Ruby via the backdoor…

At work, our team does not do much development – we support a third party’s product.  Most work is around the edges, integrating it with the rest of the systems.

Some of that work is in Java, but recently I had a chance to sneak in a little Ruby (or  JRuby to be specific).

Why Ruby/JRuby? To me, the main reason is that its a more succinct way of expressing the program logic and combined with the JVM integration features of JRuby, it was an obvious choice.

The premise was we wanted to make the extension of a component flexible/scriptable and ruby seemed like a good fit.

Here are some of the highlights of what was done…

The requirement was to publish data from one source to a webservice.

The initial cut was a pipeline of classes that transformed the source data into target format and then calling the webservice. The problem with this solution was that the webservice was very slow – only able to handle around 16 calls per second – compared to the 100 messages per second that were coming from the source.

This was addressed by adding some threading via calling out to Java’s concurrent utilities

A threadpool was created (num_threads specifies number of threads to run):

@exec = java.util.concurrent.Executors.new_fixed_thread_pool $props["im.num_threads"].to_i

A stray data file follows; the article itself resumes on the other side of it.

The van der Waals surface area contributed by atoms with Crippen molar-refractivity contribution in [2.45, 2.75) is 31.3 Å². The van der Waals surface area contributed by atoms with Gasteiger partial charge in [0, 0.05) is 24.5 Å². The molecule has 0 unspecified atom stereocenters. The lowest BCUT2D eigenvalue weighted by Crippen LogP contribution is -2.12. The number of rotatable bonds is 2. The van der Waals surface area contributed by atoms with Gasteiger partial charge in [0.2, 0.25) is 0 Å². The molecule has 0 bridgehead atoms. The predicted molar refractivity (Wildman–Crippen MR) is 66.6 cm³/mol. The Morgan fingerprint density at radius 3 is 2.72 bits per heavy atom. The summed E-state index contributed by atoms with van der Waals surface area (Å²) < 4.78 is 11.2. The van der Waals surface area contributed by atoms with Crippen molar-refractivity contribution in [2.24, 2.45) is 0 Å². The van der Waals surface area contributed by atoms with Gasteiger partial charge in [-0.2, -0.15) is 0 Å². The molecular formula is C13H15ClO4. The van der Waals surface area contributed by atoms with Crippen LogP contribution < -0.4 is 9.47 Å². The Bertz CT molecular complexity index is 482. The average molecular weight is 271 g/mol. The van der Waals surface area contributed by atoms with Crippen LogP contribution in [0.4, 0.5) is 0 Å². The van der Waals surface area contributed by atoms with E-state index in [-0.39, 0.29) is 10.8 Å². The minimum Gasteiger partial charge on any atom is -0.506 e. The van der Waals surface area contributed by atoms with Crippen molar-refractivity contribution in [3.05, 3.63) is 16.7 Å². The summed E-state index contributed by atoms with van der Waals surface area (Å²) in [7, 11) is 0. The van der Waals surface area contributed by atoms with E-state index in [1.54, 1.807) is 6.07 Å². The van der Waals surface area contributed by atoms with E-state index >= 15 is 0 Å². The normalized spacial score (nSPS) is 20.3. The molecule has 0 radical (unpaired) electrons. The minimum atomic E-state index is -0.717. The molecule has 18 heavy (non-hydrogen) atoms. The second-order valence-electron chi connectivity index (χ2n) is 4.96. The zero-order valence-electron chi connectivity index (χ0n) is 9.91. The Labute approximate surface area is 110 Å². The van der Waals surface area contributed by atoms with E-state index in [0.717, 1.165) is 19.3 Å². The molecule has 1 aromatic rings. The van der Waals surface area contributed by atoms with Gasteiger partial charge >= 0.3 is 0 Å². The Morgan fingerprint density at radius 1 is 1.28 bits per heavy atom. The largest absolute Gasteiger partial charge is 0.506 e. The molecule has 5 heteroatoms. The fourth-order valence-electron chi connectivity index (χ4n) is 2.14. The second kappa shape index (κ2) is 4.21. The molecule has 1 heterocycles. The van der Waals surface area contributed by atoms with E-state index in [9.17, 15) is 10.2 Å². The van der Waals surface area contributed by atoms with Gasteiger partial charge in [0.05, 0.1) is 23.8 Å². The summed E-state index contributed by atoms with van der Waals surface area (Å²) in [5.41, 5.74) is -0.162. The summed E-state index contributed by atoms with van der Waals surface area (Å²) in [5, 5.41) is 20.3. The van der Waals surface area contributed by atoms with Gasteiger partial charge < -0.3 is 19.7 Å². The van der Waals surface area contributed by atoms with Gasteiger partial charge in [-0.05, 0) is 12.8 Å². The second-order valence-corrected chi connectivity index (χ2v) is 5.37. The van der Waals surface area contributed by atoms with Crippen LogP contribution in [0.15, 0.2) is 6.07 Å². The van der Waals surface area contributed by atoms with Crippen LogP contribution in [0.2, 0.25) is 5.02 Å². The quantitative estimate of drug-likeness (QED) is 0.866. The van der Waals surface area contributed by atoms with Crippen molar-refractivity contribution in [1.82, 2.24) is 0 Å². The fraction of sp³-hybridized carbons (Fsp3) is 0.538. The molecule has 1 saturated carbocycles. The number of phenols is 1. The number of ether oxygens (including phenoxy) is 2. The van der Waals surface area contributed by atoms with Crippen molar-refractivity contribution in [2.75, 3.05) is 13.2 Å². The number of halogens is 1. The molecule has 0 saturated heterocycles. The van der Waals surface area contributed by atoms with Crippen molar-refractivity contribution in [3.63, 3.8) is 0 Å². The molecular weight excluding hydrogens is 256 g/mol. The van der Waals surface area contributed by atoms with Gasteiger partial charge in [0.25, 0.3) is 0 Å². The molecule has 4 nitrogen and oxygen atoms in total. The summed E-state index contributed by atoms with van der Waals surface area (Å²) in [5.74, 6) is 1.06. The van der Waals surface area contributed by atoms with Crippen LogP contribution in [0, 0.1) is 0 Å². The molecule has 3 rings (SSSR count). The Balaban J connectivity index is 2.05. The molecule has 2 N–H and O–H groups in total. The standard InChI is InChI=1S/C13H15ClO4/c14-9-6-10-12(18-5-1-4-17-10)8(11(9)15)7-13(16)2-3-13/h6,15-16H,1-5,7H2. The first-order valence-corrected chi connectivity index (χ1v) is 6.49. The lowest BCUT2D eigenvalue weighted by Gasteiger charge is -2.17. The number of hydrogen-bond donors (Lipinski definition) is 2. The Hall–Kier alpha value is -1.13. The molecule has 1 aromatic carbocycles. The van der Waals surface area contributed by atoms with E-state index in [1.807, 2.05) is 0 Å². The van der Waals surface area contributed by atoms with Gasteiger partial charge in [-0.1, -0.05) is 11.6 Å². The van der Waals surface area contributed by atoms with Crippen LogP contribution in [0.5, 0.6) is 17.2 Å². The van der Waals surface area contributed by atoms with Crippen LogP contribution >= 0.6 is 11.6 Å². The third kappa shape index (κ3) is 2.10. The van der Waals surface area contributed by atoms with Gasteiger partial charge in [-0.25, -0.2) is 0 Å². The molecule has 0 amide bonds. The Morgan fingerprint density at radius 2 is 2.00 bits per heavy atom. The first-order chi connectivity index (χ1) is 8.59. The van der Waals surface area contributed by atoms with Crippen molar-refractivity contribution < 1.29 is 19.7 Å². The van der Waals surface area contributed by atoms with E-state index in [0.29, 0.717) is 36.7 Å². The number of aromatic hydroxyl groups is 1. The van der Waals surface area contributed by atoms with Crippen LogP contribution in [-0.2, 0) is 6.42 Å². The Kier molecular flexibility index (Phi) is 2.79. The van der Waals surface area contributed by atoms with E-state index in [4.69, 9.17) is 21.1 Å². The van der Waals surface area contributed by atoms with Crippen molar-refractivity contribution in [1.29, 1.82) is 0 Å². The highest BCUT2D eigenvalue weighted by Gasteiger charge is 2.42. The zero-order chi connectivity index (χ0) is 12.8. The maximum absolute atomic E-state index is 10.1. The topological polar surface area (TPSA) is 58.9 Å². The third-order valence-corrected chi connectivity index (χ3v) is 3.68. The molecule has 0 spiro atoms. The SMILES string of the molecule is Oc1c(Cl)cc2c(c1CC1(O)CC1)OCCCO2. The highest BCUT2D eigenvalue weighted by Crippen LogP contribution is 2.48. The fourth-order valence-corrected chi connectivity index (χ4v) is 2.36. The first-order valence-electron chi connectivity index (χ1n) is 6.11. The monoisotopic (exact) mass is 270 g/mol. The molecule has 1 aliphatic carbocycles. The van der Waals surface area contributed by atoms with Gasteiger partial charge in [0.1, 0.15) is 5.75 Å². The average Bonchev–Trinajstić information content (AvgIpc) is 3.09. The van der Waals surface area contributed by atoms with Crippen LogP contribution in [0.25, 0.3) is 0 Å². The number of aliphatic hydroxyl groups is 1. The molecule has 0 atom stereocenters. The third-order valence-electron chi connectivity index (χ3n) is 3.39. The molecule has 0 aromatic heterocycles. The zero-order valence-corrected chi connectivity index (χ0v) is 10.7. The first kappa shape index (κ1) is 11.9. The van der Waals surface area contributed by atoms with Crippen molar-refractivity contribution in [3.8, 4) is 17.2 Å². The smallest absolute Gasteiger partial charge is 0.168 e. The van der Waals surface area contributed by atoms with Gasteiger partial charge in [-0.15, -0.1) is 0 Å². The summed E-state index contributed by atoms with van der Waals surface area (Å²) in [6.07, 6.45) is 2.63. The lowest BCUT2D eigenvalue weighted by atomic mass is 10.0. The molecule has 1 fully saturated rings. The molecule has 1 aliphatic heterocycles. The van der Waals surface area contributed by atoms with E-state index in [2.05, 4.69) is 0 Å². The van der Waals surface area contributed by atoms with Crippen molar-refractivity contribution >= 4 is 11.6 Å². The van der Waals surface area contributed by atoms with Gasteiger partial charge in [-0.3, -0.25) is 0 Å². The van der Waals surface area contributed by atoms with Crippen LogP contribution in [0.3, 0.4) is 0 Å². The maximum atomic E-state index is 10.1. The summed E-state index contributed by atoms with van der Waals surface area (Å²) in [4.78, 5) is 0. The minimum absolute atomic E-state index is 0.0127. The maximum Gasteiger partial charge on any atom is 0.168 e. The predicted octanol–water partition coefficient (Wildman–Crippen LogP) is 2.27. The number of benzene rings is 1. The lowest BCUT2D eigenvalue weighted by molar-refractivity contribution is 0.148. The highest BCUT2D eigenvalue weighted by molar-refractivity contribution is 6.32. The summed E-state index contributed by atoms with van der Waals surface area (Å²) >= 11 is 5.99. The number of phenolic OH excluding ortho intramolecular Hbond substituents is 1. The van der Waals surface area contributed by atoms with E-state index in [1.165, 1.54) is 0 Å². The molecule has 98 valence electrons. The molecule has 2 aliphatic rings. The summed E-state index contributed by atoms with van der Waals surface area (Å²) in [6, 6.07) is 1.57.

And then for each message that came in, its handling is passed to the threadpool

@exec.execute do
... # do work, happens in a separate thread

This meant we could hammer the webservice with a lot more calls, however the downside is that we need to be wary of concurrent issues.

Some of the processes in the pipeline were completely standalone and so were wrapped in Java ThreadLocal objects.

@time_formatter = $jruby_obj.threadLocal { }

Where the process was not standalone, but had shared data structures, then a mutex was used to ensure only one process accessed the structure at a time.

# create the mutex object - once for the shared object
@mutex =

# then when we need to control access to some data we do this
@mutex.synchronize do

Now, by specifying 20-30 threads, were do 100+ calls per second to the webservice :)